• The firm pays dividends every three months
  • This time around, Ford Motors announces a dividend yield of 4%
  • This amounts to $0.27 per share
  • You hold 1,000 shares in Ford, so you will receive a total of $270 ($0.27 x 1,000 shares)

Some South African investors will look to focus exclusively on dividend stocks, as this allows them to earn passive income. You then have the prospect that the shares will increase in value, which means you can earn dividends and capital gains collectively!

How to Buy Shares in South Africa – Step by Step Guide 2020

So now that you know the ins and outs of how share trading works in South Africa, we are now going to show you what you need to do to get your hands on some stocks today. In fact, by following the guidelines below to the ‘t’, you could make a share purchase in less than 10 minutes.

Take note, our step-by-step walkthrough is based on popular stock broker eToro. You can, however, use any platform of your choosing, as the steps remain constant!

Open an Account with eToro Today – Pay 0% Commission on Stocks

 

Visit the eToro website and look out for the ‘CREATE ACCOUNT’ button. Upon clicking it, you will be asked to enter some personal information.

This includes your:

  • Full Name
  • Home Address
  • Date of Birth
  • National Tax Identification Number
  • Contact Details

You will also need to choose a username and a strong password.

Upload Some ID

eToro is regulated by three tier-one licensing bodies – so it must ensure that it complies with all laws surrounding anti-money laundering. As such, you will now be asked to upload a couple of verification documents.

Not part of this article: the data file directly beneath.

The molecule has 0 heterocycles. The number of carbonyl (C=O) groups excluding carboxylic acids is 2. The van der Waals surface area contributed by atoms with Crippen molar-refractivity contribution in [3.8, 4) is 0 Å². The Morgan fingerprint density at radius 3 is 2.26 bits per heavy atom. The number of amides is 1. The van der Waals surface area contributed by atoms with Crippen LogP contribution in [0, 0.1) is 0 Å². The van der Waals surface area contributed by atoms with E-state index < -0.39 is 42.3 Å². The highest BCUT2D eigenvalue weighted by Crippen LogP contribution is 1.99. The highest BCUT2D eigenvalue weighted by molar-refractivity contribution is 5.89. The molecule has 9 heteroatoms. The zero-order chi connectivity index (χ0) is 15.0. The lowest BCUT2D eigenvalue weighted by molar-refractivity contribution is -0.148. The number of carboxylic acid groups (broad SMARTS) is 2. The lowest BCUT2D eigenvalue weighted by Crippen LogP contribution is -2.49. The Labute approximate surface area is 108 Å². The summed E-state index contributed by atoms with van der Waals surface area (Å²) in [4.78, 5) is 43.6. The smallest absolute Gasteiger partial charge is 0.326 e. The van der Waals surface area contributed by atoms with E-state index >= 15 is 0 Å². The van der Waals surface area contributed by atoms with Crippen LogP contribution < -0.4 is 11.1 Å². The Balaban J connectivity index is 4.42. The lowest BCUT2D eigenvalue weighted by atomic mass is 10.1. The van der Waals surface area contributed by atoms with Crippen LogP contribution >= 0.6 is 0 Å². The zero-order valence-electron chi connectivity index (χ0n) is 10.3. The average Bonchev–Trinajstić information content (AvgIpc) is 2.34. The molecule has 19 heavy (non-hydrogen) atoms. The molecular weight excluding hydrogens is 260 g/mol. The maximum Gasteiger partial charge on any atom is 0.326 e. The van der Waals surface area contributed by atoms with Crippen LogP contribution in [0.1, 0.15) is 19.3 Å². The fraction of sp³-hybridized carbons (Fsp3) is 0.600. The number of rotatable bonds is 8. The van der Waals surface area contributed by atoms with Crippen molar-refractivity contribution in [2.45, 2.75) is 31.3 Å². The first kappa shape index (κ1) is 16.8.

This includes:

  • A copy of your South African passport or driver’s license
  • A recent copy of a bank account statement or utility bill

Deposit Funds

Once you have uploaded the aforementioned documents, you will be asked to make a deposit.

Supported payment methods include:

  • Debit Cards
  • Credit Cards
  • Paypal
  • Skrill
  • Neteller
  • South African Bank Account

eToro has a minimum deposit policy of $200 – which is about 3,300 rands. The deposit will then be converted to US dollars, as this is the in-house currency used by eToro. Although this will attract a 0.5% conversion fee, you will then have the freedom to buy shares in over 800 companies from several international exchanges.

Buy Shares

As soon as your deposit has been processed (which is instant apart from a bank transfer), you can then buy some shares. If you want to browse the many different markets offered by eToro, click on the ‘TRADE MARKETS’ button followed by ‘STOCKS’. Alternatively, if you have a particular company in mind, enter it into the search box and click on the corresponding result.

In our example, we are buying shares in Microsoft.

Once you click on the ‘TRADE’ button, you will then be shown an order box. To get your share investment placed, you will need to enter the amount that you wish to buy. As you can see from the example below, we are buying $50 worth of shares in Microsoft. Finally, click on the ‘OPEN TRADE’ button to complete the investment.